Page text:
Neighborhoods With Top Tourist Attractions



Jun 14, 2019


Neighborhoods With Top Tourist Attractions

"The afternoons in Buenos Aires have this… well, you know.” Multifaceted and extensive as few (it has 48 districts, spread over 202 km2), the city has so much to offer and to visit, that it is too hard to choose what to see and where to go . Therefore, we decided to tell you which are the 5 barrios that you cannot miss in your first visit to the city of Buenos Aires.


If you want to take an "argentine express" course, these are the most distinctive zones of Buenos Aires. Although each one has its own imprint, both barrios have a mystique in common: love for argentine barbecue, passion for football and respect for tango. In this area, it is where you will be able to experience 100% our most autochthonous culture. The streets of San Telmo, with their ancient lanterns, century-old houses and tree-lined squares, are synonymous of milonga. Visit the Dorrego Square (Humberto 1º to 400), the antiques of the San Telmo Market (Defensa and Carlos Calvo), walk the Comicata Boleuvard (Defensa and Chile), spy the pieces of the presidential goldsmith Juan Pallarols (Defensa 1044), enter the National Historical Museum (Defensa 1600), walk through the Lezama Park (Paseo Colon Avenue and Brazil), take a beverage in the most emblematic places, such as Sur (United States 299) or El Viejo Almacén (Independencia Avenue 303) and let yourself be carried away by the cobblestone streets.

A little further to the southeast, next to the Riachuelo, is the famous barrio La Boca, as authentic as it is nationalist, which concentrates the essence of our folklore. Do not miss the 150 meters of Caminito, the most colorful street in the city (Del Valle Iberlucea and Magallanes). Do not miss to appreciate the port murals of Quinquela Martín. Try without hesitation, the typical Argentine asado in one of its picturesque steak house (most are concentrated on the streets Iberlucea, Magallanes, and Garibaldi). Try the 2x4 with some of the tango dancers on the sides of the Riachuelo, do not be ashamed, everyone do it! Take a picture in La Bombonera, the Boca Juniors Stadium that saw Diego Armando Maradona shine (Brandsen 805). Oh, and if you feel far from home, enter the Shrine Our Lady Mother of the Emigrants: contains a reliquary with land from all countries (Necochea 312).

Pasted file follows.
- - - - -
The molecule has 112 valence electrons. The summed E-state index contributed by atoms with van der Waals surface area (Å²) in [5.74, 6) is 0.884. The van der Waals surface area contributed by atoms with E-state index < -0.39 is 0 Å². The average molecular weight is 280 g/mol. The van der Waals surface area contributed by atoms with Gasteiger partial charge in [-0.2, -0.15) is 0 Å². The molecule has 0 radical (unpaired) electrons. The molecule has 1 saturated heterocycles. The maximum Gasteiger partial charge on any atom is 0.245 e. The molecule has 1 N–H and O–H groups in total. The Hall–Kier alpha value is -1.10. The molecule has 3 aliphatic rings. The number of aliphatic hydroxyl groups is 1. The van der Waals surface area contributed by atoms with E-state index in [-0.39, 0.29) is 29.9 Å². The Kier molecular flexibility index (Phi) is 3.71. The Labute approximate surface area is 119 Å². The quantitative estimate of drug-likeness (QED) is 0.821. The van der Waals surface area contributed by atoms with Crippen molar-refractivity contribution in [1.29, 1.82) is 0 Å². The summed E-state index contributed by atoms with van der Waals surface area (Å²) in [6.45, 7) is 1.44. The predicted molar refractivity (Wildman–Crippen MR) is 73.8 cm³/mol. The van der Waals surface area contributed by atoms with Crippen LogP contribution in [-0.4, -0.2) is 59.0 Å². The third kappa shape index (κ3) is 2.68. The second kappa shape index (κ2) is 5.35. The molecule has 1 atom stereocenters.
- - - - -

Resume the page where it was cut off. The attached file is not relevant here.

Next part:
It is the youngest barrio in all of Buenos Aires and the most sought after in Latin America. With only 26 years of life and a privileged location near the river, it is today the symbol of a renewed and exclusive city. It has feminine streets (all are named after influential women in the history and culture of Argentina) and stands out as an exquisite and distinguished gastronomic and hotel pole. What to do: go for a walk and taste the fresh air by the Ecological Reserve, there are 350 hectares of flora and fauna that border the River Plate (Achával Rodríguez Avenue 1550). At the entrance, take a photo in the marble fountain Las Nereidas, one of the most beautiful works of the artist Lola Mora. And to appreciate the latest in Argentine art, take a selfie at the Monument to Tango, along with the 3.5 meter-high bandoneon located at Azucena Villaflor and Aime Painé. Cross the emblematic Woman's Bridge, the heart of Puerto Madero (Juana Manuela Gorriti 900). Visit some of its museums: there is something for everyone, from the Immigration Museum, the Humor Museum, the Fragata Sarmiento Ship, the Faena Arts Center (Aime Paine 1169) and even the private collection of international artists, such as Warhol, Rodin or Berni, of the entrepreneur Amalia Lacroze de Fortabat (Olga Cossettini 141). Do not forget to have a drink in one of the many bars located near the docks or try a classic choripán in one of the food carts that are on Achával Rodríguez Avenue.